10 Things We Learned About Metallica from ‘Some Kind of Monster’
When Metallica: Some Kind of Monster was released, hardcore metalheads wondered what it meant for a band like Metallica to not just pull back the curtain on the members' personal lives, but rip it down completely. All of a sudden the rockers known for their genre-defining thrash metal and industry-shaking record sales were paying $40,000 a month to have a therapist at their beck and call, filming every interaction they had over the course of three years.
With or without a documentary, though, Metallica faced significant PR issues in the early 2000s. Fans and critics wondered when the next studio album was going to be released. James Hetfield entered rehab for his alcohol addiction. Lars Ulrich turned into, as he puts it, "the most hated man in rock and roll" thanks to his involvement in trying to take down Napster. Oh, and Jason Newsted left the band.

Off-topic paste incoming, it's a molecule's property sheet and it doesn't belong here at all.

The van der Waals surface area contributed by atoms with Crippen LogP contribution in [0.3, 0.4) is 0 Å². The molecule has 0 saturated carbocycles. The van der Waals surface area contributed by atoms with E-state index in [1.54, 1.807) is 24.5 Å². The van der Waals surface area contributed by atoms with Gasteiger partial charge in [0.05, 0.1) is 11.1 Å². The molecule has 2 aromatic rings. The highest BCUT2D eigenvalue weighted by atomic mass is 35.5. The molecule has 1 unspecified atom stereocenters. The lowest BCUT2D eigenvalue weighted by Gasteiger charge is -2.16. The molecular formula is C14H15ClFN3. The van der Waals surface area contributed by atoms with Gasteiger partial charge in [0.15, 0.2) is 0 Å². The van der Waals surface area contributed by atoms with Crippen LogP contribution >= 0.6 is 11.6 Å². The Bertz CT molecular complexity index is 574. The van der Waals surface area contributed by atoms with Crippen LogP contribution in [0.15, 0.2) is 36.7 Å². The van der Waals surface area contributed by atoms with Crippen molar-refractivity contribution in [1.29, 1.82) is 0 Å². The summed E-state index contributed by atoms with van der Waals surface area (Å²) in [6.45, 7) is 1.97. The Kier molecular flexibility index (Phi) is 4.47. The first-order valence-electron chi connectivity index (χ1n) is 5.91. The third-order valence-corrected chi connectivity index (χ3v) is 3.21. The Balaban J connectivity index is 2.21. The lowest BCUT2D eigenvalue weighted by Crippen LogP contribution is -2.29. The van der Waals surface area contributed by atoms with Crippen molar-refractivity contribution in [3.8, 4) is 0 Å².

Some Kind of Monster chronicled all of these things and more, giving fans a unique view into the creation of St. Anger, but more significantly, into the life of one of the biggest bands in the history of rock 'n' roll. Hetfield was open about how he hired a vocal coach in the '90s, even though he was scared he was going to have to sing "operatic;" all of the band members were clear that they didn't want to record another album like how they did Load and Reload; some of the lyrics on St. Anger's "Frantic" were inspired by, as Kirk Hammett explains, the Buddhist concepts of pain, life and death.
The list of revelations can go on and on, so we've narrowed it down to 10 unforgettable things we learned about Metallica after watching Some Kind of Monster. Even though it first premiered on Jan. 24, 2004, at the Sundance Film Festival, there are still new things fans—hardcore and new fans alike—can learn with each viewing.